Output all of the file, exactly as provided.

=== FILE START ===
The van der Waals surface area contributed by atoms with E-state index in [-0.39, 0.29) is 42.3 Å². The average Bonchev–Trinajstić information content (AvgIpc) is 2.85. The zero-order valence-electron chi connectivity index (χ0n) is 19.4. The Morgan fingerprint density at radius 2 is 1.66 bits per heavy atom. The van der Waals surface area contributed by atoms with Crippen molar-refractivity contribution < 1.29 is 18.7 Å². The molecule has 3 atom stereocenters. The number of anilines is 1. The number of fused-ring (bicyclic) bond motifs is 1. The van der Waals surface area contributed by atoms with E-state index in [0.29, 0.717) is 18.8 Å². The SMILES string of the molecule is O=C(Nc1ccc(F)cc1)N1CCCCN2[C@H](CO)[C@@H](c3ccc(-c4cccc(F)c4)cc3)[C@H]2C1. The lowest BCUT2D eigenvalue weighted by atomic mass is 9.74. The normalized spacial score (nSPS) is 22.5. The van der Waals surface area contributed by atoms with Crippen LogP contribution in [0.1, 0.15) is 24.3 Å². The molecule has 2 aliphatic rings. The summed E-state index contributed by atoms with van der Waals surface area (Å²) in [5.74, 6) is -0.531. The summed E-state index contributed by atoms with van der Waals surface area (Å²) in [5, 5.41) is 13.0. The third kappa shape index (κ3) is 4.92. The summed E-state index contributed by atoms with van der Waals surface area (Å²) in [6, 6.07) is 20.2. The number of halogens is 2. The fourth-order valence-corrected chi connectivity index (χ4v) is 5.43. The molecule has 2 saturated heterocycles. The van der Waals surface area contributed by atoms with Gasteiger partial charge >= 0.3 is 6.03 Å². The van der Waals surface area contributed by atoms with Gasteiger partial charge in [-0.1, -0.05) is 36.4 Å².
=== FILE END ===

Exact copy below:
The van der Waals surface area contributed by atoms with E-state index in [-0.39, 0.29) is 42.3 Å². The average Bonchev–Trinajstić information content (AvgIpc) is 2.85. The zero-order valence-electron chi connectivity index (χ0n) is 19.4. The Morgan fingerprint density at radius 2 is 1.66 bits per heavy atom. The van der Waals surface area contributed by atoms with Crippen molar-refractivity contribution < 1.29 is 18.7 Å². The molecule has 3 atom stereocenters. The number of anilines is 1. The number of fused-ring (bicyclic) bond motifs is 1. The van der Waals surface area contributed by atoms with E-state index in [0.29, 0.717) is 18.8 Å². The SMILES string of the molecule is O=C(Nc1ccc(F)cc1)N1CCCCN2[C@H](CO)[C@@H](c3ccc(-c4cccc(F)c4)cc3)[C@H]2C1. The lowest BCUT2D eigenvalue weighted by atomic mass is 9.74. The normalized spacial score (nSPS) is 22.5. The van der Waals surface area contributed by atoms with Crippen LogP contribution in [0.1, 0.15) is 24.3 Å². The molecule has 2 aliphatic rings. The summed E-state index contributed by atoms with van der Waals surface area (Å²) in [5.74, 6) is -0.531. The summed E-state index contributed by atoms with van der Waals surface area (Å²) in [5, 5.41) is 13.0. The third kappa shape index (κ3) is 4.92. The summed E-state index contributed by atoms with van der Waals surface area (Å²) in [6, 6.07) is 20.2. The number of halogens is 2. The fourth-order valence-corrected chi connectivity index (χ4v) is 5.43. The molecule has 2 saturated heterocycles. The van der Waals surface area contributed by atoms with Gasteiger partial charge >= 0.3 is 6.03 Å². The van der Waals surface area contributed by atoms with Gasteiger partial charge in [-0.1, -0.05) is 36.4 Å².